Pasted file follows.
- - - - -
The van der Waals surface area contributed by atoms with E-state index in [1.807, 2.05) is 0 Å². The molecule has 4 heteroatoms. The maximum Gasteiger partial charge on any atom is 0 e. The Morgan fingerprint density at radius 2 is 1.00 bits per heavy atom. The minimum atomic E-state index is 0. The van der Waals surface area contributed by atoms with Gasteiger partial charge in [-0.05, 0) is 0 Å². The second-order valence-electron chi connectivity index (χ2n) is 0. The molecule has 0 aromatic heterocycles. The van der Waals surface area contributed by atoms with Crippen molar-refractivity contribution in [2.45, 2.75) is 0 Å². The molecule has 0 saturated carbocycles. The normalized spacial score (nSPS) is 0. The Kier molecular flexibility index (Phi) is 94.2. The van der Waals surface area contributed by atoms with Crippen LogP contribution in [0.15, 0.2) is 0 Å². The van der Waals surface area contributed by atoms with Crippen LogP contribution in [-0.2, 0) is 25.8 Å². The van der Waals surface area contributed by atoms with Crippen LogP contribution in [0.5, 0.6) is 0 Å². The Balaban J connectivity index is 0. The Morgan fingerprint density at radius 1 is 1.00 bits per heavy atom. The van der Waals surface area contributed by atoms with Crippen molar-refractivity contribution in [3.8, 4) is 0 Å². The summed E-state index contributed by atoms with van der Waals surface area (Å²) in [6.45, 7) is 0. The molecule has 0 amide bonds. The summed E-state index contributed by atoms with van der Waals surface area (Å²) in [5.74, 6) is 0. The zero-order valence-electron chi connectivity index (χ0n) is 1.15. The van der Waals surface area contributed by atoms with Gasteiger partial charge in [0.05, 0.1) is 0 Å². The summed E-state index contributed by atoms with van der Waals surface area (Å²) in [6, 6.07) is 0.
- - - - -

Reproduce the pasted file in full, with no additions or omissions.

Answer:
The van der Waals surface area contributed by atoms with E-state index in [1.807, 2.05) is 0 Å². The molecule has 4 heteroatoms. The maximum Gasteiger partial charge on any atom is 0 e. The Morgan fingerprint density at radius 2 is 1.00 bits per heavy atom. The minimum atomic E-state index is 0. The van der Waals surface area contributed by atoms with Gasteiger partial charge in [-0.05, 0) is 0 Å². The second-order valence-electron chi connectivity index (χ2n) is 0. The molecule has 0 aromatic heterocycles. The van der Waals surface area contributed by atoms with Crippen molar-refractivity contribution in [2.45, 2.75) is 0 Å². The molecule has 0 saturated carbocycles. The normalized spacial score (nSPS) is 0. The Kier molecular flexibility index (Phi) is 94.2. The van der Waals surface area contributed by atoms with Crippen LogP contribution in [0.15, 0.2) is 0 Å². The van der Waals surface area contributed by atoms with Crippen LogP contribution in [-0.2, 0) is 25.8 Å². The van der Waals surface area contributed by atoms with Crippen LogP contribution in [0.5, 0.6) is 0 Å². The Balaban J connectivity index is 0. The Morgan fingerprint density at radius 1 is 1.00 bits per heavy atom. The van der Waals surface area contributed by atoms with Crippen molar-refractivity contribution in [3.8, 4) is 0 Å². The summed E-state index contributed by atoms with van der Waals surface area (Å²) in [6.45, 7) is 0. The molecule has 0 amide bonds. The summed E-state index contributed by atoms with van der Waals surface area (Å²) in [5.74, 6) is 0. The zero-order valence-electron chi connectivity index (χ0n) is 1.15. The van der Waals surface area contributed by atoms with Gasteiger partial charge in [0.05, 0.1) is 0 Å². The summed E-state index contributed by atoms with van der Waals surface area (Å²) in [6, 6.07) is 0.